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  • Theatre | Drama
  • Tower Bridge
  • Recommended

Bridge Theatre

London's newest major theatre is a shiny-floored home for director Nick Hytner's dreams and schemes

Immerse yourself in Guys & Dolls “THE GAME-CHANGING IMMERSIVE PRODUCTION. SIMPLY ASTONISHING” -Time Out ★★★★★ Book seated or standing today!
Bridge Theatre

Time Out says

Occupying a spot of prime real estate opposite Tower Bridge, this brand spanking new London theatre is a 900-seater space that's been dreamt up by Nicholas Hytner and Nick Starr's London Theatre Company. During his long reign over the National Theatre, Hytner found a winning formula of updates on classics and blockbusting new writing, and he's tried to apply the same approach to his new gaff, albeit with less immediate success. His rabble-rousing interactive take on 'Julius Caesar' wowed critics, but although this new space has attracted a roster of leading playwrights like Barney Norris, Martin McDonagh and Richard Bean, they haven't always done their best work here. 

Still, the Bridge Theatre does excel in providing a level of comfort and spaciousness that you won't get at the West End's charming-but-cramped historic playhouses. It has a grassy terrace with views of the Thames, a vast foyer perfect for sipping wine in a leisurely fashion, and a cafe-bar that makes much of its freshly baked madeleines. Oh, and if you've ever spent the whole interval waiting to spend a penny, know that Bridge Theatre has the most commodious toilets in all of theatreland.

Its 900-seater auditorium is fully flexible, meaning it can swap from a trad proscenium arch set-up to a promenade arrangement that lets audiences members move around. With some of the UK's most exciting writers under commission, there's still room for Bridget Theatre to brew a hit to rival Hytner's old stamping ground the National Theatre, just a few miles upstream.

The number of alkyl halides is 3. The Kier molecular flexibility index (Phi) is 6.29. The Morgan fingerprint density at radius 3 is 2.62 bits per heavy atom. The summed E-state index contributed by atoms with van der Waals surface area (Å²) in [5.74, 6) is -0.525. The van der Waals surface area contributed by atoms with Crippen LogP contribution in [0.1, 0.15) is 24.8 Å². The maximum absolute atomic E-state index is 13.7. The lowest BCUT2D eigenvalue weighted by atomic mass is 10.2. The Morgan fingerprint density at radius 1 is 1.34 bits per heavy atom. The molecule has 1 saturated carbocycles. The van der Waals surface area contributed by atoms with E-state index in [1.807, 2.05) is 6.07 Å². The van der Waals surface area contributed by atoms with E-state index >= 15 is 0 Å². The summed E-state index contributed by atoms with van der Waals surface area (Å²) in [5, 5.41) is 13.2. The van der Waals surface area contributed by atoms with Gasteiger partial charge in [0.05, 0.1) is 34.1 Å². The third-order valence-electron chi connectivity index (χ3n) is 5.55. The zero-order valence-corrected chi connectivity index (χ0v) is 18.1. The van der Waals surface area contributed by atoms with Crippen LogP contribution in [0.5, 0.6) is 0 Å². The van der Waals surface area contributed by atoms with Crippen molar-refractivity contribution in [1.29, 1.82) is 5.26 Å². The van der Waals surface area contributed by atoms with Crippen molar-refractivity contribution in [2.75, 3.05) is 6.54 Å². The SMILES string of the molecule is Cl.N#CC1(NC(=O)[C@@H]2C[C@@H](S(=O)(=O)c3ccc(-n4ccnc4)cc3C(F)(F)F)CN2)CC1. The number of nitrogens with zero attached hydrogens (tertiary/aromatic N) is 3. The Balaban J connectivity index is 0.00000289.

Bridge Theatre says
The Bridge transforms for one of the greatest musicals of all time. It has more hit songs, more laughs and more romance than any show ever written.

The seating is wrapped around the action while the immersive tickets transport you to the streets of Manhattan and the bars of Havana in the unlikeliest of love stories.

Join us on Broadway for the explosion of joy that is Guys & Dolls.


Bridge Theatre
3 Potters Fields Park
Opening hours:
Performances: Mon – Sat 7.30pm; Thurs & Sat 2.30pm
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What’s on

Guys and Dolls

5 out of 5 stars

It’s been a year since Nicholas Hytner’s impossibly rousing production of ‘Guys and Dolls’ opened at the Bridge Theatre and made standing up for a three-hour show London’s hottest ticket since the sixteenth century. Now, after 12 months of stomping through Arlene Phillips’s deft choreography across constantly raising and lowering platforms, roughly half of the cast are moving on to pastures new (maybe to just counter the nightly feeling of seasickness) while the rest have found it impossible to drag themselves away from London’s most acclaimed classic stage musical in years. Shipping out are Daniel Mays, who is replaced as the swaggeringly camp Nathan Detroit by Owain Arthur, and Marisha Wallace, who is replaced by Timmika Ramsay as the sensational Miss Adelaide (with Wallace immediately popping up as a ‘Celebrity Big Brother’ contestant). Jonathan Andrew Hume is also a new addition as cheery gambler Nicely-Nicely Johnson, as Cedric Neal bids his farewell. When it comes to core cast, George Ioannides remains in place as the suave Sky Masterson, and Celinde Schoenmaker continues to operatically trill her way through the role of the unsinkable Sarah Brown. Mays was the biggest name, and while the Bangor-born Arthur might not be as instantly recognisable – he’s probably best known for taking over the lead in another Hytner-directed show, ‘One Man, Two Guvnors} – he’s deeply at ease in Detroit’s shoes. Perhaps that’s due to having already filled in for Mays for three months last

  • Musicals